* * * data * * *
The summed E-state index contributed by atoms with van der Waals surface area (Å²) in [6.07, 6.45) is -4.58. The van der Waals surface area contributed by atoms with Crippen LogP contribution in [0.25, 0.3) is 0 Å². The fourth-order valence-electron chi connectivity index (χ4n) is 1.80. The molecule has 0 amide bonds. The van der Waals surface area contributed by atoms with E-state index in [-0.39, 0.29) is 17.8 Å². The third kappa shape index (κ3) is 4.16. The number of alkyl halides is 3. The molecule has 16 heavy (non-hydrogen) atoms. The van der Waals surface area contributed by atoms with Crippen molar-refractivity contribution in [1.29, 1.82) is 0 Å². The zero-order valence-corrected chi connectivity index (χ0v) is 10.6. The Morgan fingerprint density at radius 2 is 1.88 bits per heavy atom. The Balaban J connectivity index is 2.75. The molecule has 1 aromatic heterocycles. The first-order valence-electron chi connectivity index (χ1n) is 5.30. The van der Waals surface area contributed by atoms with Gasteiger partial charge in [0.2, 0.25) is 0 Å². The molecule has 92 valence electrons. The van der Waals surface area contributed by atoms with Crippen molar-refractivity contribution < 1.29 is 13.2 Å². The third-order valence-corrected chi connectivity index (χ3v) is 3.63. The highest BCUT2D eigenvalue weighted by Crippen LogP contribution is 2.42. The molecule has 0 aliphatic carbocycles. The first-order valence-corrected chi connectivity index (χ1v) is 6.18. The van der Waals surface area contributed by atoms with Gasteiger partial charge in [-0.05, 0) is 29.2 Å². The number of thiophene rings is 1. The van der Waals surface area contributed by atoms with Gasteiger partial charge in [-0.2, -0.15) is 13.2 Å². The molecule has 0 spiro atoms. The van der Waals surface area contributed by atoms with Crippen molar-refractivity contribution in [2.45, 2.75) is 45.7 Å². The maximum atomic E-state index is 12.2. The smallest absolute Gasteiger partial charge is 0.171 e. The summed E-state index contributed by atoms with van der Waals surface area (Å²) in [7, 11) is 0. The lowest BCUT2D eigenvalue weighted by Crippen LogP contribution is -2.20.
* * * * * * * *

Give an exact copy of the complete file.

The summed E-state index contributed by atoms with van der Waals surface area (Å²) in [6.07, 6.45) is -4.58. The van der Waals surface area contributed by atoms with Crippen LogP contribution in [0.25, 0.3) is 0 Å². The fourth-order valence-electron chi connectivity index (χ4n) is 1.80. The molecule has 0 amide bonds. The van der Waals surface area contributed by atoms with E-state index in [-0.39, 0.29) is 17.8 Å². The third kappa shape index (κ3) is 4.16. The number of alkyl halides is 3. The molecule has 16 heavy (non-hydrogen) atoms. The van der Waals surface area contributed by atoms with Crippen molar-refractivity contribution in [1.29, 1.82) is 0 Å². The zero-order valence-corrected chi connectivity index (χ0v) is 10.6. The Morgan fingerprint density at radius 2 is 1.88 bits per heavy atom. The Balaban J connectivity index is 2.75. The molecule has 1 aromatic heterocycles. The first-order valence-electron chi connectivity index (χ1n) is 5.30. The van der Waals surface area contributed by atoms with Gasteiger partial charge in [0.2, 0.25) is 0 Å². The molecule has 92 valence electrons. The van der Waals surface area contributed by atoms with Crippen molar-refractivity contribution < 1.29 is 13.2 Å². The third-order valence-corrected chi connectivity index (χ3v) is 3.63. The highest BCUT2D eigenvalue weighted by Crippen LogP contribution is 2.42. The molecule has 0 aliphatic carbocycles. The first-order valence-corrected chi connectivity index (χ1v) is 6.18. The van der Waals surface area contributed by atoms with Gasteiger partial charge in [-0.05, 0) is 29.2 Å². The number of thiophene rings is 1. The van der Waals surface area contributed by atoms with Gasteiger partial charge in [-0.2, -0.15) is 13.2 Å². The molecule has 0 spiro atoms. The van der Waals surface area contributed by atoms with Crippen molar-refractivity contribution in [2.45, 2.75) is 45.7 Å². The maximum atomic E-state index is 12.2. The smallest absolute Gasteiger partial charge is 0.171 e. The summed E-state index contributed by atoms with van der Waals surface area (Å²) in [7, 11) is 0. The lowest BCUT2D eigenvalue weighted by Crippen LogP contribution is -2.20.